I have a passion for racial reconciliation and feel that it is truly the calling of the Christian church, especially here in the United States. My family has made deliberate choices to be part of racially diverse communities but I think there's more I can do. One thing we can all choose to do is be better informed. Reading this fabulous memoir would be a great first step.
Title & author:
I'm Still Here: Black Dignity in a World Made for Whiteness
by Austin Channing Brown.
What it's about:
In this quietly powerful memoir, Ms. Brown graciously shares her most difficult and hurtful experiences with racism throughout her life. This includes her working life in Christian churches and organizations.
Who it's for:
I think her story would resonate with black people who've struggled in the same ways but I suspect this book is written for white people like myself, to help us understand the perspective of another.
What I liked:
There is nothing like a personal story to communicate universal truths and I am so grateful that Brown was willing to be vulnerable and share her experiences. I consider myself fairly aware of racism and injustice but she made me see the fault in some of my own reactions and judgement.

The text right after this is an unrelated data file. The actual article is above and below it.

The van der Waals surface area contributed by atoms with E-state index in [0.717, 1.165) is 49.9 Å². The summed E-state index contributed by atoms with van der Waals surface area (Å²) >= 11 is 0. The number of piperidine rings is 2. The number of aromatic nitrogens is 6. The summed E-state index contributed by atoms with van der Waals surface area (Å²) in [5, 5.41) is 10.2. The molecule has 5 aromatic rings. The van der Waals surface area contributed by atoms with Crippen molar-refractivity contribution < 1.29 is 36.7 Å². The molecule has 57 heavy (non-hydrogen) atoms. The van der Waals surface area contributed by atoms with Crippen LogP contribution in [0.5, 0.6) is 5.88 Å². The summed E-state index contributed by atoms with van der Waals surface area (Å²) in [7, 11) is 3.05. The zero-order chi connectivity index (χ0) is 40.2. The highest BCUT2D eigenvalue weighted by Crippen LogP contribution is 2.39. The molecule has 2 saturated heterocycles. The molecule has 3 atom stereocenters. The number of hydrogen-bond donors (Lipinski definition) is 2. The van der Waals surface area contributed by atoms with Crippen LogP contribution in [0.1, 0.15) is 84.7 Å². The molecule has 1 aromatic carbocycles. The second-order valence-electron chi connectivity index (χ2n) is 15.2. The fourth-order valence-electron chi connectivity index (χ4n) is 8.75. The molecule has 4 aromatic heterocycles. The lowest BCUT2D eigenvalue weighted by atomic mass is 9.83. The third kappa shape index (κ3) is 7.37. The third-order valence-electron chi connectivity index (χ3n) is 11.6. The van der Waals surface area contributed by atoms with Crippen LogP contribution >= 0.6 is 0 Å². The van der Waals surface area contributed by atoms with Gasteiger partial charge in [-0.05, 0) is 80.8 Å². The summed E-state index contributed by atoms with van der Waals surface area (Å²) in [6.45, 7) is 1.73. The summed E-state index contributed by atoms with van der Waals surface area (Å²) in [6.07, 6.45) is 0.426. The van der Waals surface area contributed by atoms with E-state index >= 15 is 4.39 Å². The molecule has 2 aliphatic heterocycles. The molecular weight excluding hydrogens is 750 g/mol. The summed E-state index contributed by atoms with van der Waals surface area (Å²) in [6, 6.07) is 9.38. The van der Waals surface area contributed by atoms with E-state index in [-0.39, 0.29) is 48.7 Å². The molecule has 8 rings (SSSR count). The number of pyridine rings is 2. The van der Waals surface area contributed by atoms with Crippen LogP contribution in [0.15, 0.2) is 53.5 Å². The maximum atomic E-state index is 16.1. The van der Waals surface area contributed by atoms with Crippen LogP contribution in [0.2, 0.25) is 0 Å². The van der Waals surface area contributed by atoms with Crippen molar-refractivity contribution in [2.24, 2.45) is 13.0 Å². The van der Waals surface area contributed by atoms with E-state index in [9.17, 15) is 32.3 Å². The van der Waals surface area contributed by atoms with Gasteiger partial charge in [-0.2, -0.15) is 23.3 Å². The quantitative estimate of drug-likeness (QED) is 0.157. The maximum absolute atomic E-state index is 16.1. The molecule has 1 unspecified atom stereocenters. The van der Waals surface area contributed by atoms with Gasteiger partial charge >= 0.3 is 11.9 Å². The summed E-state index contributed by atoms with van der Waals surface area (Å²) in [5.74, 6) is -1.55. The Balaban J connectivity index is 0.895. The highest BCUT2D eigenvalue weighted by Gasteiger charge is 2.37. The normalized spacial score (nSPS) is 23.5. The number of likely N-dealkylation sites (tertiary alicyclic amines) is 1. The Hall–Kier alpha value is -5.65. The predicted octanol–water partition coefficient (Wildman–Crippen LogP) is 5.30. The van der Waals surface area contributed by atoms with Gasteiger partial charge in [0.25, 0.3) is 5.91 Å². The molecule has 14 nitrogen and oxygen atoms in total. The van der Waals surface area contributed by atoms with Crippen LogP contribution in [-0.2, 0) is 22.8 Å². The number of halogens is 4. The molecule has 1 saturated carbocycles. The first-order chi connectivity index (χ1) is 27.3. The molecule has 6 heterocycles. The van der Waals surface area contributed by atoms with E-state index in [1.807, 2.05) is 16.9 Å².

What I didn't:
I have no fault with the book, only with the sins of myself and my own culture.
I think God has been trying to show me that my way of going through life is not the only right way. There is no one right way.
I also mourn the fact that the default response to her experiences with racism, even in Christian settings, was to shift the blame right back onto her and her reaction. We are uncomfortable with admitting our own racist tendencies and shouldering that blame.
We can only grow in compassion and understanding if we take the time to listen well to others.
Want more of my favorites?
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